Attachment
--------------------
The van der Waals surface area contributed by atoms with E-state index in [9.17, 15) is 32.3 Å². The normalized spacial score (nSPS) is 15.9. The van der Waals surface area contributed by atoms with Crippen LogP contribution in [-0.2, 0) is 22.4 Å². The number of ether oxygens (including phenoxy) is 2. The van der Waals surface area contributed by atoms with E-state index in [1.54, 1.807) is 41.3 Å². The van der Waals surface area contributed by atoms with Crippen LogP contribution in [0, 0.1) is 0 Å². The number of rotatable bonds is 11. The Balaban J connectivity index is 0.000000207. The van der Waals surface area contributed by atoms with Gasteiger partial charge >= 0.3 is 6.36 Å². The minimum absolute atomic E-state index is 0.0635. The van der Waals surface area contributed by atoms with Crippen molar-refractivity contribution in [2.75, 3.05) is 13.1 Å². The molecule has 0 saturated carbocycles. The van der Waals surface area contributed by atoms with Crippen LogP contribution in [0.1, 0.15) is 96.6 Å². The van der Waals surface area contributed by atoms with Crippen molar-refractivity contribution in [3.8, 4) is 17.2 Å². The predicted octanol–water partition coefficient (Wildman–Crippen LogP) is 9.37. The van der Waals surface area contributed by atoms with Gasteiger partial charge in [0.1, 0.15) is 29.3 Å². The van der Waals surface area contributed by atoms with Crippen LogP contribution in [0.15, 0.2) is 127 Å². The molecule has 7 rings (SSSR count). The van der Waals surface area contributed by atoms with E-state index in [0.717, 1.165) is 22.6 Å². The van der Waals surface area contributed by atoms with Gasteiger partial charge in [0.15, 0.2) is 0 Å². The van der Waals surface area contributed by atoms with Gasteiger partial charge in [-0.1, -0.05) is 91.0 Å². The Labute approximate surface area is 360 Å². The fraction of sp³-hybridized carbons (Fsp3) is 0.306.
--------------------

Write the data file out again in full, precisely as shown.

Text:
The van der Waals surface area contributed by atoms with E-state index in [9.17, 15) is 32.3 Å². The normalized spacial score (nSPS) is 15.9. The van der Waals surface area contributed by atoms with Crippen LogP contribution in [-0.2, 0) is 22.4 Å². The number of ether oxygens (including phenoxy) is 2. The van der Waals surface area contributed by atoms with E-state index in [1.54, 1.807) is 41.3 Å². The van der Waals surface area contributed by atoms with Crippen LogP contribution in [0, 0.1) is 0 Å². The number of rotatable bonds is 11. The Balaban J connectivity index is 0.000000207. The van der Waals surface area contributed by atoms with Gasteiger partial charge >= 0.3 is 6.36 Å². The minimum absolute atomic E-state index is 0.0635. The van der Waals surface area contributed by atoms with Crippen molar-refractivity contribution in [2.75, 3.05) is 13.1 Å². The molecule has 0 saturated carbocycles. The van der Waals surface area contributed by atoms with Crippen LogP contribution in [0.1, 0.15) is 96.6 Å². The van der Waals surface area contributed by atoms with Crippen molar-refractivity contribution in [3.8, 4) is 17.2 Å². The predicted octanol–water partition coefficient (Wildman–Crippen LogP) is 9.37. The van der Waals surface area contributed by atoms with Gasteiger partial charge in [0.1, 0.15) is 29.3 Å². The van der Waals surface area contributed by atoms with Crippen LogP contribution in [0.15, 0.2) is 127 Å². The molecule has 7 rings (SSSR count). The van der Waals surface area contributed by atoms with E-state index in [0.717, 1.165) is 22.6 Å². The van der Waals surface area contributed by atoms with Gasteiger partial charge in [0.15, 0.2) is 0 Å². The van der Waals surface area contributed by atoms with Gasteiger partial charge in [-0.1, -0.05) is 91.0 Å². The Labute approximate surface area is 360 Å². The fraction of sp³-hybridized carbons (Fsp3) is 0.306.